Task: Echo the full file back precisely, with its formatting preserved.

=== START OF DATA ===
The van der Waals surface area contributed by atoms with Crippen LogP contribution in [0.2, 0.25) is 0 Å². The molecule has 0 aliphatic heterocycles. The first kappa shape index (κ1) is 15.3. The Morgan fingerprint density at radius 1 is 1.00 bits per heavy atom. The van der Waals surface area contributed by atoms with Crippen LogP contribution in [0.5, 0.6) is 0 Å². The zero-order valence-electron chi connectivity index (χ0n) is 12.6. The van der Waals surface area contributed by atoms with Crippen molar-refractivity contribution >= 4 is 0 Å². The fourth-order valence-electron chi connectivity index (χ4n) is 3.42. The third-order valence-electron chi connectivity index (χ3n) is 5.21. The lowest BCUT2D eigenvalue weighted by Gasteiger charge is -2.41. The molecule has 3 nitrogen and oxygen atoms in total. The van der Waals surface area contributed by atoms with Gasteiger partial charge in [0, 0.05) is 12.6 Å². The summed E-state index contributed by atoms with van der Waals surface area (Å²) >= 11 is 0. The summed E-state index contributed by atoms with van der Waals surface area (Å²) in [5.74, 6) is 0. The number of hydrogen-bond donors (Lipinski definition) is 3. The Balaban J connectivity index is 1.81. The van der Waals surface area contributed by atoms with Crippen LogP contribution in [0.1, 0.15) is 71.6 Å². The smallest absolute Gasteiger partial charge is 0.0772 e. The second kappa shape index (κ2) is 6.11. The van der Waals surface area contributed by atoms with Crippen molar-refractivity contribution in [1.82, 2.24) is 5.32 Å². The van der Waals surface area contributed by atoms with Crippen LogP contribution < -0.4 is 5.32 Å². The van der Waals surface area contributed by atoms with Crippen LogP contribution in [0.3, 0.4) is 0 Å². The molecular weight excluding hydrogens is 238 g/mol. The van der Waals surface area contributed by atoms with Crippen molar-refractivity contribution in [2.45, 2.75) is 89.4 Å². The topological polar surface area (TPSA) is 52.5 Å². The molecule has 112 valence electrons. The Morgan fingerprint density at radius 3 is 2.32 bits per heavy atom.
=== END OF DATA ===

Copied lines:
The van der Waals surface area contributed by atoms with Crippen LogP contribution in [0.2, 0.25) is 0 Å². The molecule has 0 aliphatic heterocycles. The first kappa shape index (κ1) is 15.3. The Morgan fingerprint density at radius 1 is 1.00 bits per heavy atom. The van der Waals surface area contributed by atoms with Crippen LogP contribution in [0.5, 0.6) is 0 Å². The zero-order valence-electron chi connectivity index (χ0n) is 12.6. The van der Waals surface area contributed by atoms with Crippen molar-refractivity contribution >= 4 is 0 Å². The fourth-order valence-electron chi connectivity index (χ4n) is 3.42. The third-order valence-electron chi connectivity index (χ3n) is 5.21. The lowest BCUT2D eigenvalue weighted by Gasteiger charge is -2.41. The molecule has 3 nitrogen and oxygen atoms in total. The van der Waals surface area contributed by atoms with Gasteiger partial charge in [0, 0.05) is 12.6 Å². The summed E-state index contributed by atoms with van der Waals surface area (Å²) >= 11 is 0. The summed E-state index contributed by atoms with van der Waals surface area (Å²) in [5.74, 6) is 0. The number of hydrogen-bond donors (Lipinski definition) is 3. The Balaban J connectivity index is 1.81. The van der Waals surface area contributed by atoms with Crippen LogP contribution in [0.1, 0.15) is 71.6 Å². The smallest absolute Gasteiger partial charge is 0.0772 e. The second kappa shape index (κ2) is 6.11. The van der Waals surface area contributed by atoms with Crippen molar-refractivity contribution in [1.82, 2.24) is 5.32 Å². The van der Waals surface area contributed by atoms with Crippen LogP contribution < -0.4 is 5.32 Å². The van der Waals surface area contributed by atoms with Crippen LogP contribution in [0.3, 0.4) is 0 Å². The molecular weight excluding hydrogens is 238 g/mol. The van der Waals surface area contributed by atoms with Crippen molar-refractivity contribution in [2.45, 2.75) is 89.4 Å². The topological polar surface area (TPSA) is 52.5 Å². The molecule has 112 valence electrons. The Morgan fingerprint density at radius 3 is 2.32 bits per heavy atom.